Strategic gap analysis questions if the brand should change or adopt another more appropriate brand positioning and identity in order to be successful in facing competing brands, and addressing future consumer trends and innovation.
These gaps can be closed using strategies as seen from the diagram below.
The 1st strategic gap we identified is an overly product-focused brand promise. While we found that The Coffee Bean and Tea Leaf has high brand recognition and recall, our research indicated that CBTL scored extremely low in terms of brand loyalty. CBTL is comparable to Starbucks in terms of all product related attributes and points of parity with their premium quality coffee, good service and Caring Cup initiatives. However it can afford to be better. The one thing that CBTL starkly stood out for compared to Starbucks was their brand promise. While Starbucks markets itself for the “lifestyle” that they create with their coffee, CBTL’s brand promise is solely based on their premium quality products. We feel that this overly product focused brand promise is a gap that makes CBTL a lagging brand behind Starbucks instead of a leading brand despite its rich 50 year heritage. This is one strategic gap our team will strive to close up because we believe this is a key reason why CBTL has not reached its full potential. Considering the rapidly expanding coffee and tea drinking culture in Singapore, especially with the proliferation of boutique coffee and tea joints that pride themselves on their own unique brand experience, CBTL badly needs a realignment of their brand promise to keep up with the industry trends.
In that effect, we suggest, not a complete change in their brand promise, but instead a refinement of their brand mantra to that similar to their strongest competitor, Starbucks, where instead of exclusively focusing on their product, CBTL should sell themselves with a purpose, a lofty ideal of some sort, where everybody, not only coffee or tea drinkers can identify with.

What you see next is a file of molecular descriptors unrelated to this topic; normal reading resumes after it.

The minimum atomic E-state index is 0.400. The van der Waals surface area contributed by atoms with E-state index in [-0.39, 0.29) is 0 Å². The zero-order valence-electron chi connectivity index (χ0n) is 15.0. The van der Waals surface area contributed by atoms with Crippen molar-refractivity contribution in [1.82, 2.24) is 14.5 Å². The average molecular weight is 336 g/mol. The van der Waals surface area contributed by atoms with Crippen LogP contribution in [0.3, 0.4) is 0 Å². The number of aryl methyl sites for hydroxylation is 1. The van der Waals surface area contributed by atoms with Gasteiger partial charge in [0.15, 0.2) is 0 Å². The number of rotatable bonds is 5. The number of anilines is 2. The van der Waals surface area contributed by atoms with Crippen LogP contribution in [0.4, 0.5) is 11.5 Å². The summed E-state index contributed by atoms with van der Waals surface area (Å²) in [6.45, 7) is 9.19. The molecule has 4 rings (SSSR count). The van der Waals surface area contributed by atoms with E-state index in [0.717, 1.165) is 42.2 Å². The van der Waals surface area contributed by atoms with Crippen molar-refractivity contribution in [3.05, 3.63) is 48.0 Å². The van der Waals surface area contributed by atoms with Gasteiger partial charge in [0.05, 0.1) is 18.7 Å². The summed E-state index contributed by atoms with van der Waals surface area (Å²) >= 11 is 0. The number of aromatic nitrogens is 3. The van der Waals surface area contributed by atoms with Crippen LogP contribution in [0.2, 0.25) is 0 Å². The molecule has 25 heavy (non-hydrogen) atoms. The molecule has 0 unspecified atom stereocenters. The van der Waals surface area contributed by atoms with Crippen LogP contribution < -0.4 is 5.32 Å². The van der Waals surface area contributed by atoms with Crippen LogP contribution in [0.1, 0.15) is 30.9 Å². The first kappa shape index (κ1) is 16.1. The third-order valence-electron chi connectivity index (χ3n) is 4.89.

The 2nd strategic gap that Coffee Bean & Tea Leaf has is the mismatch between capturing the trend of innovation and brand heritage. Coffee Bean’s newly introduced CBTL machines and capsule packaging sold in its stores have a modern design and feel to it, in comparison to their store’s interior design or products (such as its organic coffee beans as shown in picture) which seem to have an old-school and “heritage” feel. These different touch-points do not convey a coherent set of feelings or associations for consumers, and creates a gap in how consumers view Coffee Bean’s brand identity.
To close the gap, our group feels that Coffee Bean can still capitalize on the trend of Single Serve Espresso Machines to tap into the opportunity of this growing market, but it should fine-tune the machine and the way it is sold to align it with their strong brand “heritage”. Since many beverage machines in the industry look “modern, they could change the colours, design and overall “feel” of the machine to give it a vintage/heritage look that is in line with their brown interior and products’ feel.
Coffee Bean can also change the way they sell the machines by creating a new in-store experience for customers rather than just displaying their merchandise at the counter. Instead, they can utilize the machines to create an innovative touch-point with the consumers. For example, they could display how the machine works, actually use the machine themselves, or even give customers their own capsule to try the machine (after purchasing from them). Or, they could portray their brand heritage through the merchandise counter by displaying their organic tea leafs / coffee beans (or what makes their coffee and tea so special) for people to feel and sample. This way, Coffee Bean can capture the trend of innovation, and yet still engage its customers in line with creating a brand experience in line with their brand heritage.